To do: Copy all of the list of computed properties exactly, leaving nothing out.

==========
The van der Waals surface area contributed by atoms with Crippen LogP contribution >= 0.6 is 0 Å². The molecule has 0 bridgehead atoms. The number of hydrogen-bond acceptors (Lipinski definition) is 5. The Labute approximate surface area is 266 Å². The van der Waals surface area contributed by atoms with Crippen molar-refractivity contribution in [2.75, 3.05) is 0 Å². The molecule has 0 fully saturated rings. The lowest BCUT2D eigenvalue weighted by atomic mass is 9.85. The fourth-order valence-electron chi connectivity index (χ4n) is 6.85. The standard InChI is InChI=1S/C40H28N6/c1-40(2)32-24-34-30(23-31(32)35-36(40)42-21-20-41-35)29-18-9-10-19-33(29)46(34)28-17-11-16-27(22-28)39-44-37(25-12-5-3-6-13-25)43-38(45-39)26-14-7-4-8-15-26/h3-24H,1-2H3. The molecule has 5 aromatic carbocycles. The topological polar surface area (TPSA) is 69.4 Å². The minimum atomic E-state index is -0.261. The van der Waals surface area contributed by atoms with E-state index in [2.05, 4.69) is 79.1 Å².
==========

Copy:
The van der Waals surface area contributed by atoms with Crippen LogP contribution >= 0.6 is 0 Å². The molecule has 0 bridgehead atoms. The number of hydrogen-bond acceptors (Lipinski definition) is 5. The Labute approximate surface area is 266 Å². The van der Waals surface area contributed by atoms with Crippen molar-refractivity contribution in [2.75, 3.05) is 0 Å². The molecule has 0 fully saturated rings. The lowest BCUT2D eigenvalue weighted by atomic mass is 9.85. The fourth-order valence-electron chi connectivity index (χ4n) is 6.85. The standard InChI is InChI=1S/C40H28N6/c1-40(2)32-24-34-30(23-31(32)35-36(40)42-21-20-41-35)29-18-9-10-19-33(29)46(34)28-17-11-16-27(22-28)39-44-37(25-12-5-3-6-13-25)43-38(45-39)26-14-7-4-8-15-26/h3-24H,1-2H3. The molecule has 5 aromatic carbocycles. The topological polar surface area (TPSA) is 69.4 Å². The minimum atomic E-state index is -0.261. The van der Waals surface area contributed by atoms with E-state index in [2.05, 4.69) is 79.1 Å².